Make watching TV more immersive: you can extend the action on screen to the surrounding environment, and reduce eye-strain, with Raspberry Pi-powered ambient lighting. In this tutorial, we’ll talk you through setting up your LEDs, installing HyperHDR to your Raspberry Pi, and configuring your setup for the best ambient lighting experience.
Another computer connected to your network. We’ll refer to this as “your usual computer”, to distinguish it from the Raspberry Pi computer that you are setting up as the ambient lighting controller.
For this tutorial, we’ll be using a Raspberry Pi 3, and for this model, you will need a sacrificial micro-USB cable. We do not recommend using a Raspberry Pi Zero for this project.
If you plan to watch content from streaming sites such as Netflix and Disney+, you’ll need a capture card that supports HDCP. Even if your input device(s) aren’t 4K, we’d also recommend future-proofing your setup by investing in a 4K capture card.
The size of your monitor will dictate the length of LED strip you need to purchase. To determine the length, measure all the edges of your monitor and add them together. For example, our 47” TV measures 106cm along the top and bottom, and 62cm either side. So we’ll need at least 336cm of NeoPixels. As strips are usually sold in metres, we ordered 4m and cut off the excess.
The more LEDs you have, the more power you will need. To get an approximate measure of the output you’ll need to run your LED strip, use the following equation:
0.06 x LED quantity = output current
Our project uses 150 LEDs, so we’ll need approximately 9A power. As 9A isn’t a standard output current for off-the-shelf power supplies, and because we also need to power our Raspberry Pi, we’re using a 5V 10A barrel jack power supply for our setup.
We’re going to use an application called Raspberry Pi Imager to write Raspberry Pi OS Lite to our microSD card. Raspberry Pi Imager is available for free for Windows, macOS, Ubuntu for x86, and Raspberry Pi OS. You can download it to your usual computer here.
Open Raspberry Pi Imager and connect your microSD card to your usual computer using a microSD card adapter. Now we can go ahead and install the operating system to the SD card. In Raspberry Pi Imager:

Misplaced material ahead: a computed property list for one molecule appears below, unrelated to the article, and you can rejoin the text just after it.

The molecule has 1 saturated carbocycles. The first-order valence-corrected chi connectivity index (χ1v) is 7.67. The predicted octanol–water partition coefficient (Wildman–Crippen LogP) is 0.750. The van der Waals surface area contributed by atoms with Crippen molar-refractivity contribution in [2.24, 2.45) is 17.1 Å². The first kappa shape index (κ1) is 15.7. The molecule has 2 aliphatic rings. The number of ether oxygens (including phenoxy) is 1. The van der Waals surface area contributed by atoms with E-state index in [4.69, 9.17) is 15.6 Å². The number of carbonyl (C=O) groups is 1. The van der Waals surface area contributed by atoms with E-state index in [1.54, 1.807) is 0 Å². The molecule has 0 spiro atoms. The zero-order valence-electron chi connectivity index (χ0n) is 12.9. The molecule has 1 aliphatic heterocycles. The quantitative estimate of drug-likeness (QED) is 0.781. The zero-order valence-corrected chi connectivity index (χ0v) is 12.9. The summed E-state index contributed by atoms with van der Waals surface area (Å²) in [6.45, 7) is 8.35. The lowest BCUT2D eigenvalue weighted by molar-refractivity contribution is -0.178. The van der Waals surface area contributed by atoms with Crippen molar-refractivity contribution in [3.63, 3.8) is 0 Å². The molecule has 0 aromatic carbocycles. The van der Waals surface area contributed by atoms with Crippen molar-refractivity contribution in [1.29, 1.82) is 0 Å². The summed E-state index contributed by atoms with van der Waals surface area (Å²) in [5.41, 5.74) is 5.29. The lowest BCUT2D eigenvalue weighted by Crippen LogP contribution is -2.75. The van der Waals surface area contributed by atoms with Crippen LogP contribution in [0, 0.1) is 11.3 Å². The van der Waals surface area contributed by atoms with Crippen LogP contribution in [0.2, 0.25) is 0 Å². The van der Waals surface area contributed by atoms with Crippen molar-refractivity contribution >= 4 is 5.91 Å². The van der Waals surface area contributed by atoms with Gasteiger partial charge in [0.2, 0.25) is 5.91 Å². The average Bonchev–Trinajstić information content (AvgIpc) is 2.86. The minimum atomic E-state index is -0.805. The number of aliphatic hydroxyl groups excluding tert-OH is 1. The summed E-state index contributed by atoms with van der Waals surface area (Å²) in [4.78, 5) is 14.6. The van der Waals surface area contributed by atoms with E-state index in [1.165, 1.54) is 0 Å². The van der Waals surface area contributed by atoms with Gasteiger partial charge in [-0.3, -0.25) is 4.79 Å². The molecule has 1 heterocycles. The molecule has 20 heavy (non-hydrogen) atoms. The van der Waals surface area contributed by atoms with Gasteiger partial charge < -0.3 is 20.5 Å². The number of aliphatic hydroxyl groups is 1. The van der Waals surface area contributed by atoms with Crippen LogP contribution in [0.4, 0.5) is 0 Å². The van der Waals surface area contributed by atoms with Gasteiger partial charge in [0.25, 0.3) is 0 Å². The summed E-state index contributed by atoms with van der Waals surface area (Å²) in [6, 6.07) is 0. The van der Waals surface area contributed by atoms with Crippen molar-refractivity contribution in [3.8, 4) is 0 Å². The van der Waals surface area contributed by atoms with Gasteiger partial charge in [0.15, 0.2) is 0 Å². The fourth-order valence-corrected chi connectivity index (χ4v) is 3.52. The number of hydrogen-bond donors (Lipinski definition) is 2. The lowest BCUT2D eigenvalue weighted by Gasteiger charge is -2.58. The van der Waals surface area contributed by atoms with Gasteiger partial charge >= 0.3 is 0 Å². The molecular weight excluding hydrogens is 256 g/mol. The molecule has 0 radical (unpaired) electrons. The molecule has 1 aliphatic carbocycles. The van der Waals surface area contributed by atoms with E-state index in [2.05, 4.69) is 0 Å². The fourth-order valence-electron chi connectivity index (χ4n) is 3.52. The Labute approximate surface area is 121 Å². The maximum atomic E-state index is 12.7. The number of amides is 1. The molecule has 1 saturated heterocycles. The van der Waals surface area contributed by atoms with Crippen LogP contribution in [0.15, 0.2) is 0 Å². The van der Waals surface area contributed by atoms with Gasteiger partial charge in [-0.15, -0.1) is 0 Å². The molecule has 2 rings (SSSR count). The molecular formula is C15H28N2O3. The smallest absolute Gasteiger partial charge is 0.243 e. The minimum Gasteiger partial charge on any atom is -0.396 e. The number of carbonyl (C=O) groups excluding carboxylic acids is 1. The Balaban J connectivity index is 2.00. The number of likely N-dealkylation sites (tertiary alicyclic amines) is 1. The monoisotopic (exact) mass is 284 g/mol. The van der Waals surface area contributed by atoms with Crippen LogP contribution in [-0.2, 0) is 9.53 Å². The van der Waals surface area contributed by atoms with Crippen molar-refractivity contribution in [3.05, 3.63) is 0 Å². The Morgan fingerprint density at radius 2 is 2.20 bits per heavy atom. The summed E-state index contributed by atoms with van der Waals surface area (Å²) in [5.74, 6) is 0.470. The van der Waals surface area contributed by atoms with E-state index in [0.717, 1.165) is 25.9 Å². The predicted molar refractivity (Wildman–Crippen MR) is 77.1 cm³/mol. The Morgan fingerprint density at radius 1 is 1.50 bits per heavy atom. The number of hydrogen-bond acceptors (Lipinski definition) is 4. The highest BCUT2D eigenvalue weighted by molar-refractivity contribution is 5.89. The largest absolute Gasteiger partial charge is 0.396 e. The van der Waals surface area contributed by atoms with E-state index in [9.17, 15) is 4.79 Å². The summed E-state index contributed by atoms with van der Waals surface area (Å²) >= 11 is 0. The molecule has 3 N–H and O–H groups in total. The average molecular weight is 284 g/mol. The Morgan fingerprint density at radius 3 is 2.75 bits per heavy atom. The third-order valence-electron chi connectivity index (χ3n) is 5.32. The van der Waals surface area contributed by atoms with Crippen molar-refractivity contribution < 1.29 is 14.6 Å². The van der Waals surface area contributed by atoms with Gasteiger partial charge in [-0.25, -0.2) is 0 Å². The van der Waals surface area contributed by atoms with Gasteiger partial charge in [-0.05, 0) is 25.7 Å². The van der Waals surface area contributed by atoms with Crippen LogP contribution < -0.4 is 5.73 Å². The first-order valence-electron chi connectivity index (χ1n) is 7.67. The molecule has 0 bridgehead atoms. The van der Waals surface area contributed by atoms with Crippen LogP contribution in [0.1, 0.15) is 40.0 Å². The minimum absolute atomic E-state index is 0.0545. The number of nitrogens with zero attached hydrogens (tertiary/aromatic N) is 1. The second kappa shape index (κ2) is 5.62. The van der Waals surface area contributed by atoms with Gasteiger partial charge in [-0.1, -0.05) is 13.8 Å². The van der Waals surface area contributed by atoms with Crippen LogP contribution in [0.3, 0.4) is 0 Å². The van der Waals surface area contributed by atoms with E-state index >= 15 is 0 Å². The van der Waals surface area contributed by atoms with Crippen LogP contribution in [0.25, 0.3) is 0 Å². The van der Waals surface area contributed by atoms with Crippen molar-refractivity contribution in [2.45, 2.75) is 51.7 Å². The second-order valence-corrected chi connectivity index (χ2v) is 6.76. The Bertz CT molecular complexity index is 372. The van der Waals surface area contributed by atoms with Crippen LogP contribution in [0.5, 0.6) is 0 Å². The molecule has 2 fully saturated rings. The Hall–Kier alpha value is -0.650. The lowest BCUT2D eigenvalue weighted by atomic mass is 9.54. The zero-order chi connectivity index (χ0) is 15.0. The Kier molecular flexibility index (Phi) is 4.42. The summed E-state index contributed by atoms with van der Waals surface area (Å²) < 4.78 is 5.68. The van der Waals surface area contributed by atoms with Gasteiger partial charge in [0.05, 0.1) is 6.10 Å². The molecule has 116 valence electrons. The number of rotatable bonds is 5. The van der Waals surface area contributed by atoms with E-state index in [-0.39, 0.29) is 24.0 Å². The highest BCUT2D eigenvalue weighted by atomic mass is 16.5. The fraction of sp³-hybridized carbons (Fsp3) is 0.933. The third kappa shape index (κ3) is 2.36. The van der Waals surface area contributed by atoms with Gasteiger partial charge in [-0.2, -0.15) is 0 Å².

CHOOSE OS: the latest recommended version of Raspberry Pi OS Lite (32-bit) is available in the Raspberry Pi OS (other) dropdown menu.
Open the advanced menu: select the cog icon in the bottom right corner.
Set hostname: give your Raspberry Pi a name so you can find it on your network. For this tutorial, we’re going to name it “hyperhdr”.
Enable SSH: check the Enable SSH box and set a username and strong, memorable password.
Configure wireless LAN: enter the SSID and password for your network.
Select Save to close the advanced menu.
CHOOSE STORAGE: select your microSD card.
WRITE: click to write Raspberry Pi OS to your microSD card.
Once complete, you can remove your microSD card from your computer and insert it into your Raspberry Pi.
We’re going to SSH into the Raspberry Pi. SSH allows you to wirelessly connect to your Raspberry Pi, eliminating the need for a keyboard and mouse. It’s perfect if your Raspberry Pi is located in a hard-to-reach location, such as the back of your television.
To SSH into the Raspberry Pi, you’ll see the hostname set in Imager. If you have issues connecting using this method, you may want to use the Raspberry Pi’s IP address instead.
For more information in finding your IP address and remote accessing your Raspberry Pi, please visit our Documentation.
Open Terminal on your computer and run the following, replacing “username” with your previously chosen username and “hyperhdr” with your chosen hostname.
When asked for your password, use the password you created in Raspberry Pi Imager.
We’re going to install HyperHDR, a fork of Hyperion that supports HDR. While not everyone using this tutorial will need HDR support, having this added benefit will future-proof your build with no loss of Hyperion functionality.
Now you’ve gained access to your Raspberry Pi, it’s best to check it’s up-to-date with the latest version of Raspberry Pi OS. To do this, enter the following into Terminal and press enter:
sudo apt update && sudo apt upgrade
Next, we need to download and install HyperHDR. HyperHDR is available for a variety of platforms. The following code will allow us to check the system and install the Raspberry Pi-specific software. Run the following script, entering Y when prompted.
wget https://github.com/awawa-dev/HyperHDR/releases/download/v184.108.40.206/HyperHDR-220.127.116.11-Linux-`uname -m`.deb sudo apt install ./HyperHDR-18.104.22.168-Linux-`uname -m`.deb sudo sed -i '/^User/d' /etc/systemd/system/hyperhdr\@.service sudo systemctl daemon-reload sudo service hyperhdr@pi restart sudo service hyperhdr@pi status
Installation is complete when the following is displayed:
Your LED strip should be pre-wired with three wires: live, ground, and data. Ideally, they’ll be pre-installed into a connector, with additional live and ground wires, which we’ll be using to power the strip.
These two wires will likely be red and white, or red and black. Red is live, and white/black is ground. If required, strip them to expose 0.5cm of wire.
Next cut the USB-A end from your microUSB/USB-C cable. Depending on the type of cable, you’ll find either two or three wires inside. Again, these represent live and ground and, in some cases, data. As with the LED strip, strip 0.5cm of the live wire (usually red), and the ground wire (usually white or black).